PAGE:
As George W. Bush tried to quell controversy stemming from his 1976 drunken driving arrest, Al Gore on Friday sought to reinforce voters' questions about the governor's experience and credibility.
Vice President Gore resurrected Bush's Social Security gaffe from Thursday--when Bush mistakenly implied that Social Security was not a federal program.
"Do you want to entrust the Oval Office to somebody who doesn't even know that Social Security is a federal program?" the Democratic nominee asked supporters at Iowa State University.
For the second straight day, Gore launched a television ad questioning the Texas governor's readiness to serve as president. The newest commercial, airing only in the contested states of Pennsylvania and Florida, recounts Bush's Social Security remark and asks: "Is he ready to lead America?"
Subdued for much of the day, Bush sought to rally his crowds as usual, even as his campaign tried to contain the fallout from the arrest revelation and a Friday article on the Dallas Morning News' Web site alleging that in 1998 he had denied being arrested.
Bush alluded to the arrest while stumping in Michigan. "I've made mistakes in my life," he said. "But I'm proud to tell you, I've learned from those mistakes."
But for the most part, Bush continued to portray himself as a potential healer of Washington divisiveness.
"This country needs somebody to unite this nation, somebody to bring us together, somebody to clean house there in the nation's capital, and that's what this whole campaign's about," Bush told thousands of supporters at Saginaw Valley State University in Michigan.
Yet, in an indication of how the controversy may have narrowed Bush's options, at least Friday, he omitted his standard criticisms about Gore's past exaggerations. His running mate, Dick Cheney, twice Friday omitted his standard line about Bush returning "honor and integrity" to the White House.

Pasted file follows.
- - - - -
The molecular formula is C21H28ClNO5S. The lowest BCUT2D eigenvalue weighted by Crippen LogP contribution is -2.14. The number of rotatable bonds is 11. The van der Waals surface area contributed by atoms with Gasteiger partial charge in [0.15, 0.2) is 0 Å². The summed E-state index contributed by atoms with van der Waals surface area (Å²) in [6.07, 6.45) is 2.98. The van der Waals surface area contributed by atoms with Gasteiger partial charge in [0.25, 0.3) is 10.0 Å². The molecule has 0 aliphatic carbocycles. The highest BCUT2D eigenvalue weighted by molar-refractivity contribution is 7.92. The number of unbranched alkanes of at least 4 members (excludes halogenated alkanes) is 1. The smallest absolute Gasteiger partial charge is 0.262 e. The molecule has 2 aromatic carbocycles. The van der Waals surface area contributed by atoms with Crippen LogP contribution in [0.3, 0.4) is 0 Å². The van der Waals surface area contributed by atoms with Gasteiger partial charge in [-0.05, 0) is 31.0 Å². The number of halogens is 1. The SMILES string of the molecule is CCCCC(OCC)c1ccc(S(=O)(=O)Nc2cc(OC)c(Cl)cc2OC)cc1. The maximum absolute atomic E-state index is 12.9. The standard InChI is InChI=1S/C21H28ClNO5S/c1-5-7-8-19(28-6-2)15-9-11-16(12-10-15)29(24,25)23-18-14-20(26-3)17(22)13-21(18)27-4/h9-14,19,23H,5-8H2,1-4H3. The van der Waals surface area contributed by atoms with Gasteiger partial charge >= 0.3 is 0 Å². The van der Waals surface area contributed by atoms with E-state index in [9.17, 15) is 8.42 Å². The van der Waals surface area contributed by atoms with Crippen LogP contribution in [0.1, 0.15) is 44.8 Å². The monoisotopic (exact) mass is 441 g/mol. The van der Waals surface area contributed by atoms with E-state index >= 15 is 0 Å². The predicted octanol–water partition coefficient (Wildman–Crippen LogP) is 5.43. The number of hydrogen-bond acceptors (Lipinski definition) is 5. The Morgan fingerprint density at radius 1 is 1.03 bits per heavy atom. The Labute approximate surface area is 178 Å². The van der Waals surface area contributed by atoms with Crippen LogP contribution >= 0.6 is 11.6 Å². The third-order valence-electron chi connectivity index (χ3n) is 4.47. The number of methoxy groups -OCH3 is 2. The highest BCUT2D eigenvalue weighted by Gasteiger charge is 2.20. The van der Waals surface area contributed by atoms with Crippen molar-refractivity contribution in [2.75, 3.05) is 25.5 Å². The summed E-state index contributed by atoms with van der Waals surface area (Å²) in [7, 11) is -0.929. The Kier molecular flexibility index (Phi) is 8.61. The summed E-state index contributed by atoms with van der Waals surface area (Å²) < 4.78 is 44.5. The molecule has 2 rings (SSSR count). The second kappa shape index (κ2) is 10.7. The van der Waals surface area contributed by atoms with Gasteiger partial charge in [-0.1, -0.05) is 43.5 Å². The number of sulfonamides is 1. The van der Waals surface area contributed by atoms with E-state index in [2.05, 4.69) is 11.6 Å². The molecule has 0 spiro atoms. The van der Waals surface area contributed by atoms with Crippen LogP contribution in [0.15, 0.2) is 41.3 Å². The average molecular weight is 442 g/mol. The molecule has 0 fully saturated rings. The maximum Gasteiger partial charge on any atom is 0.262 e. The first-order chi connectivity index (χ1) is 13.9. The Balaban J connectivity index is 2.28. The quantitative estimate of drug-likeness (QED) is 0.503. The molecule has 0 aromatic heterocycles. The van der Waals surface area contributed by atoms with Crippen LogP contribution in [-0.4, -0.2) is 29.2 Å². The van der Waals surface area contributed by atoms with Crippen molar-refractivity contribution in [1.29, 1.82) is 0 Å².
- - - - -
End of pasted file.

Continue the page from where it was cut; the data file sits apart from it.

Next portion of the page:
Cheney did use the phrase in a third speech, after reporters asked campaign officials about the omission.
With national polls showing a narrow Bush lead--within the margins of sampling error--and polls in some key states favoring Gore, the stage was set for a titanic battle during the long campaign's last weekend. The Bush developments only added to the uncertainty over which way voters will go.
Even on Friday their travel schedules were verging on frantic, with Gore in Missouri, Iowa and Tennessee, and Bush making multiple stops in Michigan and West Virginia.
Gore spent Friday walking an exceedingly fine line--staying as far away as possible from the Bush controversy while egging on any doubts in voters' minds about the Texas governor's ability to run the nation.
Much of his firepower Friday was spent resurrecting Bush's Thursday remark that Washington insiders, like Gore, "want the federal government controlling the Social Security, like it's some kind of federal program."
Social Security is, of course, a federal program, and Bush spokeswoman Karen Hughes later said the governor misspoke. Bush has proposed that younger workers be allowed to privately invest a portion of their Social Security taxes for retirement. He has also insisted that this can be done without cutting into the benefits to current retirees that those taxes help fund.
Gore has countered that Bush is setting young against old, and promising both generations the same pool of money--hence his gibes at Iowa State and at an earlier appearance in Kansas City, Mo.
"If Gov. Bush doesn't know that it's a federal program, maybe that explains why he thinks it's all right to take a trillion dollars out of the [Social Security] trust fund and play with it by promising it to two different groups of people," Gore said.
"I know that one plus one equals two, but one trillion, promised to two different groups of people, doesn't add up unless you use what kind of math?" Gore asked the crowd.
"Fuzzy math!" they shouted back, aping a favorite Bush insult of Gore.
The Democratic thrust was double-barreled, with vice presidential nominee Joseph I. Lieberman also contesting Bush's credentials. At a Greensburg, Pa., college campus, he accused Bush of having a "fundamental misperception of the world around us."
As much as he was criticizing Bush, Gore also tried to bolster his own credentials.